The practice of confiscating deposits is perhaps the most extreme example of public authorities’ traditional tendency to capitalize on banking profits by expropriating the assets of those who have a legal duty to better guard the deposits of others. It is therefore understandable that rulers, being the main beneficiaries of bankers’ dubious activities, ended up justifying them and granting bankers all kinds of privileges to allow them to continue operating with a fractional reserve, on the fringes of legality.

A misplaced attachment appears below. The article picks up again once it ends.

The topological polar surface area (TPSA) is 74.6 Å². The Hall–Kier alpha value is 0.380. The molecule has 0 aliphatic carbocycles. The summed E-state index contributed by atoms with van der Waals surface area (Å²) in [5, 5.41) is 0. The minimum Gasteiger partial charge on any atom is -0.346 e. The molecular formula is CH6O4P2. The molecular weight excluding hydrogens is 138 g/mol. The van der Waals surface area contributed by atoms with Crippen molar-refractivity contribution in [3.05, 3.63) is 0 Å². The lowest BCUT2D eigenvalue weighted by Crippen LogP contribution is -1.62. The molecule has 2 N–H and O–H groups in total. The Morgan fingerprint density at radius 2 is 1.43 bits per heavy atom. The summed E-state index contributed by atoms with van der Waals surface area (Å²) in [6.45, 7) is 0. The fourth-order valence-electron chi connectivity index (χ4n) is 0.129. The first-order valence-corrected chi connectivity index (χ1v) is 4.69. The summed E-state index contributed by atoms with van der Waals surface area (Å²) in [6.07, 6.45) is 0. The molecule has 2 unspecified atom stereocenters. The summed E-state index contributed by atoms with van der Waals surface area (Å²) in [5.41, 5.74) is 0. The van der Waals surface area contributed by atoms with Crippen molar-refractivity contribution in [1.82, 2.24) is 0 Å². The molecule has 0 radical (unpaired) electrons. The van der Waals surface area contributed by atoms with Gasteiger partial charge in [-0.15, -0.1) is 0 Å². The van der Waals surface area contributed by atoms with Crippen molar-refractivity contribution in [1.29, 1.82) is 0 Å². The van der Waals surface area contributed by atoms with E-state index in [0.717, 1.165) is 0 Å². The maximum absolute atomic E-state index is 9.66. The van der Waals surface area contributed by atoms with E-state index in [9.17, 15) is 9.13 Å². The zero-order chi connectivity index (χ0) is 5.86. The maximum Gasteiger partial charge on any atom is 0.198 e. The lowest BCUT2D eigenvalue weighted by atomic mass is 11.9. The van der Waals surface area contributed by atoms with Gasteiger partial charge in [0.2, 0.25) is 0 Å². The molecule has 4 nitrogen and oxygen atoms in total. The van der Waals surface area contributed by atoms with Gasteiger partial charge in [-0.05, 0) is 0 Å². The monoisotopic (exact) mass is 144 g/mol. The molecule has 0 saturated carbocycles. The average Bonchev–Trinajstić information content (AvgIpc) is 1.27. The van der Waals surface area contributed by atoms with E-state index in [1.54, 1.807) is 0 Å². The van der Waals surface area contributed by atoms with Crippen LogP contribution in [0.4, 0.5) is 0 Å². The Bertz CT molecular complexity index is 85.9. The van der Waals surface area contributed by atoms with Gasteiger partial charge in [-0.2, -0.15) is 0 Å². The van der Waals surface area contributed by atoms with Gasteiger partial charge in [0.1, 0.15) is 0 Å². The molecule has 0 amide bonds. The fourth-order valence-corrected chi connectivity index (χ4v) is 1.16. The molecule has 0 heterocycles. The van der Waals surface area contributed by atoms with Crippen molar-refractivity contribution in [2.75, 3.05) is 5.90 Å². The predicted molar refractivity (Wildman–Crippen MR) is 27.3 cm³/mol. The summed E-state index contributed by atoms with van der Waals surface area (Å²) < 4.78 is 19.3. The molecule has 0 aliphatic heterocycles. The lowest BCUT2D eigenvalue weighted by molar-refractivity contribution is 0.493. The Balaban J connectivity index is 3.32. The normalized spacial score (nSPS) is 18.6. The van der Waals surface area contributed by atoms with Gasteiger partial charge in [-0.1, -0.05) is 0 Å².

In his chief work, Carlos V y sus banqueros, Ramón Carande lists the most important bankers in the Seville of Charles V, namely the Espinosas, Domingo de Lizarrazas, and Pedro de Morga, along with the less prominent Cristóbal Francisquín, Diego Martínez, Juan Íñiguez, and Octavio de Negrón. All of them inexorably went bankrupt, for the most part due to a lack of liquidity with which to satisfy depositors’ withdrawals of demand deposits. This demonstrates they were operating with a fractional reserve, aided by a license or privilege obtained from the city of Seville and from Charles V himself. We do not have information on their exact reserve ratio, but we do know that on many occasions they made personal investments in the fleet used for trading with the Americas, in the collection of taxes, etc. Such risky ventures were always tremendously tempting, because when they went reasonably well they yielded enormous profits. Moreover, as mentioned above, the repeated confiscation of bank deposits of precious metals only further encouraged bankers to carry on their illegitimate activities. Consequently, the Espinosas’ bank failed in 1579 and the senior partners were imprisoned. The bank of Domingo de Lizarrazas failed on March 11, 1553, when he was unable to make a payment of more than six and a half million maravedis, while the bank of Pedro de Morga, who began his operations in 1553, failed in 1575, during the second bankruptcy of Philip II. The less prominent banks suffered the same fate. Thomas Gresham made an interesting comment on this issue. He had traveled to Seville with instructions to withdraw three hundred twenty thousand ducats in cash, for which he had obtained the necessary license from the emperor and Queen Mary. Gresham marveled that in the very city that received the treasures of the Indies money could be so extremely scarce. The same was true for the markets, and Gresham feared that all the city’s banks would suspend payments as soon as his withdrawal was completed. It is unfortunate that Ramón Carande uses such inadequate analytical tools and that his interpretation of these bank failures derives mainly from anecdotal information, such as the greed for metals, which constantly threatened banks’ solvency; bankers’ daring personal business ventures (their involvement in the chartering of vessels, overseas merchant shipping, insurance,